By Emily Singleton
The holiday season can be a time for parents to rediscover the magic and excitement of the holidays through their children. Part of this is about taking the traditions from your past and creating new ones with your children. During the hustle and bustle of the holiday season, sometimes we focus a lot of our energy on gift-buying for our little ones, but the things that will build your relationship with your children are the times you spend together. Here are some fun ways to connect with your little ones this holiday season:
Paper chains, banners, and ornaments are just a few crafts that can be adapted for various age groups. A quick internet search will yield many creative ideas. Don’t feel like they have to come out perfect – the important part is the time spent together—not the finished product.
Share stories and books that reflect your cultural traditions as well as others
The libraries are a great place to learn more about holiday traditions from your own culture as well as other countries, cultures, and belief systems. Stories don’t just come from books though – share stories from your childhood with your children. It can be as simple as telling about the first time you made a holiday dish, a holiday travel story, or telling about a childhood gift you gave or received.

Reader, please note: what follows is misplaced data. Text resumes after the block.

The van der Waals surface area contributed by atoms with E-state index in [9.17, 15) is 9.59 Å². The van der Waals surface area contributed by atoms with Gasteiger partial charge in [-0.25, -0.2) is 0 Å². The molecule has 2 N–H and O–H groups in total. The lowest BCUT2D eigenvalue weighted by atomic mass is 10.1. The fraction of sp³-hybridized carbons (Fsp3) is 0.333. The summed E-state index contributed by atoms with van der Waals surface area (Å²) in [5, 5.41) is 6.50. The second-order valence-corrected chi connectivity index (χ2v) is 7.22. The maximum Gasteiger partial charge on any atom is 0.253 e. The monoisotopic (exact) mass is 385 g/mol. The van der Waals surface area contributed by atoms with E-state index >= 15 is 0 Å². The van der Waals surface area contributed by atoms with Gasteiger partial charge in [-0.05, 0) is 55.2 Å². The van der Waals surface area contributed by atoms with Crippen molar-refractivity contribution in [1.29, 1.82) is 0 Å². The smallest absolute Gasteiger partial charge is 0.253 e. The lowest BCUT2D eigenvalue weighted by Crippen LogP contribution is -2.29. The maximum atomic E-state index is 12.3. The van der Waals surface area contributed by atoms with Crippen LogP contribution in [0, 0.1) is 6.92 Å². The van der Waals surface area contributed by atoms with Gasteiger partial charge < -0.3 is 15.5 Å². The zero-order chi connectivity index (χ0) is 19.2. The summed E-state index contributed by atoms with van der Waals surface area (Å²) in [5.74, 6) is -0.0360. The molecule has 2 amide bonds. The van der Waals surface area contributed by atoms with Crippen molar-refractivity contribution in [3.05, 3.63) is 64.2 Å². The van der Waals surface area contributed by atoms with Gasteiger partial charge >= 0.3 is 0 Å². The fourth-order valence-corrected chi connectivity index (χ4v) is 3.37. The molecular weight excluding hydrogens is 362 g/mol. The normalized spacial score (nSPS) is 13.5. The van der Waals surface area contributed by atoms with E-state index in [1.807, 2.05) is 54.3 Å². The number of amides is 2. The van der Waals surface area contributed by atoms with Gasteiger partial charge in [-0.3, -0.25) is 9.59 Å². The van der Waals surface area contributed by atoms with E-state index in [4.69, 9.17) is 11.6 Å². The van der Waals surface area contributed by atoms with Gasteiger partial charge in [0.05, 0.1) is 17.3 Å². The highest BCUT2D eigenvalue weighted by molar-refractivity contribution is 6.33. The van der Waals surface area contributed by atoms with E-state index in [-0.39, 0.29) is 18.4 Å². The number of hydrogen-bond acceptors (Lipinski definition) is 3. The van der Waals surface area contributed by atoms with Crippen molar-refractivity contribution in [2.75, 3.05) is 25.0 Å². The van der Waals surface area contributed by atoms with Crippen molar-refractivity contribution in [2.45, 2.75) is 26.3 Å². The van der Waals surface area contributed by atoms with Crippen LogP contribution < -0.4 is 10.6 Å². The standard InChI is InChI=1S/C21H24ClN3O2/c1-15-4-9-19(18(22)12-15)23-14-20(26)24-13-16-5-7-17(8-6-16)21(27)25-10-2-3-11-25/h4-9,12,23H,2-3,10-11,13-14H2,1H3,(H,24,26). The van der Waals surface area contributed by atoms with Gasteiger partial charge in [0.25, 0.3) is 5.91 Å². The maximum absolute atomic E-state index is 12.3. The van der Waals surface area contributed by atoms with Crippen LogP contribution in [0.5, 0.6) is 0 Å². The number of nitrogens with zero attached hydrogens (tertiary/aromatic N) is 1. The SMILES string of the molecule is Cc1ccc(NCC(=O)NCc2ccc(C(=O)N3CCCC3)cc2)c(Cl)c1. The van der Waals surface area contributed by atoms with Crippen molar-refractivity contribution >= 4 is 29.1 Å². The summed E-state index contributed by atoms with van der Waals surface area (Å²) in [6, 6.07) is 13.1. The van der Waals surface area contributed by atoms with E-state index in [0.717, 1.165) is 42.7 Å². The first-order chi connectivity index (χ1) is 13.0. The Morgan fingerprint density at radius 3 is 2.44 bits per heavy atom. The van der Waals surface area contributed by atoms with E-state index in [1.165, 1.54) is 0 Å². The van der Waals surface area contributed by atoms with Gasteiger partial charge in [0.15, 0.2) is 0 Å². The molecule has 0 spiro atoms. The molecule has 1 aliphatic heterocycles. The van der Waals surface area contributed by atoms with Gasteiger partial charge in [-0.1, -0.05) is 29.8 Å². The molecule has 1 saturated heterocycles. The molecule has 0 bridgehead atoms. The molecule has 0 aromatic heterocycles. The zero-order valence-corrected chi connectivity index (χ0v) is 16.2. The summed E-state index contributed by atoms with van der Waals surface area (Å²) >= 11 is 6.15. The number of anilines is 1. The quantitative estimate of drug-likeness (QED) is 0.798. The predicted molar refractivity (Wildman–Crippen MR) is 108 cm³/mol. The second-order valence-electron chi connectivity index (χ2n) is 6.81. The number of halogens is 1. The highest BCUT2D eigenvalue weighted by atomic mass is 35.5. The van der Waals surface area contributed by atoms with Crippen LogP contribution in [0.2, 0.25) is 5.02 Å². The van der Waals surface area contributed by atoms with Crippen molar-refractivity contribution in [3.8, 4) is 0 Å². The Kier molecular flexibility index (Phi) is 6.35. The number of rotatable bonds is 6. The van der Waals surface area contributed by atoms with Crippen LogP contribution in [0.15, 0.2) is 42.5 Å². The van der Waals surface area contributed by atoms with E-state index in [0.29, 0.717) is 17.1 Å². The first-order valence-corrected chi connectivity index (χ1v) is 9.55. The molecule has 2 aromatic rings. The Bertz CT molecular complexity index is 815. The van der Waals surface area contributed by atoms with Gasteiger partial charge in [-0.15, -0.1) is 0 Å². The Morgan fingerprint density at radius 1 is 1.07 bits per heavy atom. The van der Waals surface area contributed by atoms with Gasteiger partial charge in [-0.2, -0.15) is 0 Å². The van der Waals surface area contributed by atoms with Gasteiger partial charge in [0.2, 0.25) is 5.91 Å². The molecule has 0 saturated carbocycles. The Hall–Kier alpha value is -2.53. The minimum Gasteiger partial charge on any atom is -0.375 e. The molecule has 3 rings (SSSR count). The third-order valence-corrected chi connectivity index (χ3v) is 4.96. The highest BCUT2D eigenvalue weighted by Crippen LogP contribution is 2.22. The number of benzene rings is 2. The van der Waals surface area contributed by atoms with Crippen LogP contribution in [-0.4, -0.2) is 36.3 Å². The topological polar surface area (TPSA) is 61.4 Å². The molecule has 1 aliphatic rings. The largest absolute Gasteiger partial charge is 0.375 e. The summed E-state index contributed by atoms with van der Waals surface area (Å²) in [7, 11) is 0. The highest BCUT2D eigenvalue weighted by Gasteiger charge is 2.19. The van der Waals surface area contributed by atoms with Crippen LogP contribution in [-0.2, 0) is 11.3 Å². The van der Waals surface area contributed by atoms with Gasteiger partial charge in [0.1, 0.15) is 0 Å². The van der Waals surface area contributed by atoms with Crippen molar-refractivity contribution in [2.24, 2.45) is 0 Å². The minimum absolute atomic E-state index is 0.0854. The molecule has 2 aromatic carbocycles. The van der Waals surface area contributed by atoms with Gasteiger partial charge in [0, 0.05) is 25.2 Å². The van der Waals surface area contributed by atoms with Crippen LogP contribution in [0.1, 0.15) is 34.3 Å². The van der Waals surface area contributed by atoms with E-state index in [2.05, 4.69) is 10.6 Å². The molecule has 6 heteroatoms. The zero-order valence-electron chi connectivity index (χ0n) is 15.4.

Involve little ones in the kitchen
Food is a major part of all holiday celebrations. Little ones can help out too – it might mean dumping in or mixing up some ingredients, washing veggies, or shaping dough. Your child’s age will guide their involvement.
Sing-Alongs and Caroling
This one is not about how well you sing –it’s about singing together. Sharing songs from your culture or popular holiday songs that you like is a fun way to get kids involved. Ask grandparents or other family members to share their favorite holiday songs and teach them to your children. You can even record clips of your kids singing and send them to friends and relatives for virtual caroling.
Make holiday cards
Little ones love the idea of sending out cards to people they know. Let them draw or sign their names in holiday cards. They can also be involved in taking them to the mailbox. This helps them connect with loved ones far away.
Traditions can be fluid and they will change as your children grow older. The most important tradition at the holidays is enjoying the moments spent together with family and friends.
Emily Singleton is the senior program manager of Parent Partners Plus at Southwest Human Development. To learn more about Parent Partners Plus, visit parentpartnersplus.com. For more about Southwest Human Development, visit swhd.org